16. 16. Who can Make Every Contact Count?Ashok SoniNHS Future Forum
  17. 17. What do Staff and Patients think aboutMaking Every Contact Count?Dr Simon HowProject Manager for Making Every Contact Count
  18. 18. Insight was gathered from nine organisationsacross the West Midlands, East Midlands andEast of England
  19. 19. Methodology 1Gathering insight• Researchers spent a day in each of the nine organisations interviewing 49 staff and 54 patients.• The interviews were carried out on site to provide context to the insight gathered and maximise the numbers of the target audience • Cardiology • Respiratory • Gastroenterology • Mental health • General practice • Stroke • Community Practice • Clinical assessment unit
  20. 20. Methodology 2Patient interviews:• attitudes to healthy lifestyles advice• which staff groups• what would aid the conversationStaff interviews:• attitudes to delivering lifestyle advice• situations and settings• confidence levels• influence of their own lifestyle• what would help them in initiating and delivering brief adviceRole playing scenarios:• This provided valuable insight into the factors that will play a role in delivering/receiving health lifestyle advice
  21. 21. Key Themes• Time• Clinical vs. Non clinical• Environment• Effectiveness• Staff behaviour• Training
  22. 22. Appointments take 10-15 minutes The NHS should give advicein which to diagnose, treat and if they have time – butrefer. Offering health promotion they’re too busy. (Patient)advice on top of that takes timeaway. (Staff ) It’s a good idea but how would it work? We don’t have much time with Time patients (staff)• MECC is about delivering very brief lifestyle advice (30 seconds to 3 minutes) when appropriate• MECC is not about giving advice upon every encounter with a patient/ colleague with an unhealthy lifestyle. It is about recognising when advice is appropriate and when it will be effective• Prevention of illness will, in the long run, save the NHS time and money• Brief advice does not always have to be delivered during clinical time.)
  23. 23. I’d give advice if patients knewIf a porter gave me advice, I’d want to expect it. They would need a second opinion from the doctor to know – otherwise some (patient) would say ‘what do you know? (staff) It would be ok if he was a bit jokey, like ‘you should lay off the fags mate Clinical and non- clinical staff (patient) • Patients say that the relationship with a staff member and the manner in which the advice is delivered is equally as important as how authoritative that staff members role is perceived to be. • Patients value the opinions of staff who had been through a lifestyle change themselves. This trumped whether they were clinical or not.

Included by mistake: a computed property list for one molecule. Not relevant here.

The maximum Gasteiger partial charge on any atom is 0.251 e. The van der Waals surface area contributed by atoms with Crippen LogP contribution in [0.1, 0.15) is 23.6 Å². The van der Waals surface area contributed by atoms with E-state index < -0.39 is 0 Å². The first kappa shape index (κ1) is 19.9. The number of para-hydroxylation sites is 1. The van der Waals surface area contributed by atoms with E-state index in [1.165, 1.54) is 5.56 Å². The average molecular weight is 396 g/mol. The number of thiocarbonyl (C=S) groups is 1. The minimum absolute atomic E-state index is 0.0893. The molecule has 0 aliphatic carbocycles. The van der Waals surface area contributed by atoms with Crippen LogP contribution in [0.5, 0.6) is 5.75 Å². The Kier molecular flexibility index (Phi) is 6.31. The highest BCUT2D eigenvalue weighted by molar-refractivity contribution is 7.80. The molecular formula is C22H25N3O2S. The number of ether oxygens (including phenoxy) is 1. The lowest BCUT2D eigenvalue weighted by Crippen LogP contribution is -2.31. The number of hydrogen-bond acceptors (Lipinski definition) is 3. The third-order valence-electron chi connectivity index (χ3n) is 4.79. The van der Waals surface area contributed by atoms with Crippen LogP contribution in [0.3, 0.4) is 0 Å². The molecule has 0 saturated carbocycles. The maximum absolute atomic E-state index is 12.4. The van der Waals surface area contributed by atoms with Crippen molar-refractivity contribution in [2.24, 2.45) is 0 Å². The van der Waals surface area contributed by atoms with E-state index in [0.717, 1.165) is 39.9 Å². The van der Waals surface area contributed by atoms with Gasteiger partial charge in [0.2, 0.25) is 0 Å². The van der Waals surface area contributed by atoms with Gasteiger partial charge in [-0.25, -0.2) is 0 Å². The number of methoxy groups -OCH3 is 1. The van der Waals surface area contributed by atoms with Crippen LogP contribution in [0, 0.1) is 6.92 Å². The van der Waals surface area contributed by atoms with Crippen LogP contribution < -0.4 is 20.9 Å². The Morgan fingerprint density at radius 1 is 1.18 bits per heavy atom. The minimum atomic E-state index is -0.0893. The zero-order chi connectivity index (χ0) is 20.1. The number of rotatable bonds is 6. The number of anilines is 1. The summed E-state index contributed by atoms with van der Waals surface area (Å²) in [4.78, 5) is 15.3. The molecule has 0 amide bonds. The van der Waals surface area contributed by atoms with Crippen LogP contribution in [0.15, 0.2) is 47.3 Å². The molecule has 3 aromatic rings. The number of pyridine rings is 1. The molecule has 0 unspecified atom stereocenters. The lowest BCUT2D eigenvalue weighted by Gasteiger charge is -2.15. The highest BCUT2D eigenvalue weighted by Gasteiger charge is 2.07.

24. 24. It would need to be Yes and we have a Gregg’sdelivered one-to-one in a onsite which doesnt doprivate area, not out in the much to support us inopen (patient) promoting healthy lifestyles (staff) In the pharmacy, patients will discuss anything and have no objections – they are open and welcoming of Environment advice (patient)• The training packages for MECC highlight the importance of understanding and respecting a patient/colleagues‟ feelings towards discussing their lifestyle behaviours• Staff feel that different health settings present different challenges and opportunities• MECC is about using opportunities as they arise to help people make healthy lifestyle changes, signposting or providing information leaflets are seen as useful by patients
  25. 25. If I was already thinking It could work,about doing or changing with the rightsomething, it might be a people (staff)good final push. (patient) Fine, give it to me. I Effectiveness won’t necessarily take it though (patient) Research shows that brief advice is effective, for example: • 1 in 8 people respond to brief advice about alcohol intake by reducing their drinking behaviour by one level e.g. from increasing risk to lower risk • 1 in 20 people go on to quit smoking following brief advice The communications campaign supporting MECC will promote this fact to help both staff and patients understand the impact MECC can have
  26. 26. Staff’s own lifestyles are Overweight people key. Enthusiastic ex-understand –‘I’ve tried smokers have knowledge this and that might and passion (staff) work (patient) Patients have said to me, ‘well you’re not exactly thin’. But when you’re in a Staff Behaviour healthcare setting it’s easier to raise (staff)• Patients are receptive to staff who have made a lifestyle change themselves and feel they are better equipped to provide advice on these issues• Staff feel their lifestyle does not hinder their ability to give advice, however patients do feel that staff appearance and lifestyle are important to patients‟ receptivity to advice• Staff lifestyle and appearance are superseded by the development of a relationship between patient and staff member and their communication skills and interpersonal skills• MECC is also about improving staff health and wellbeing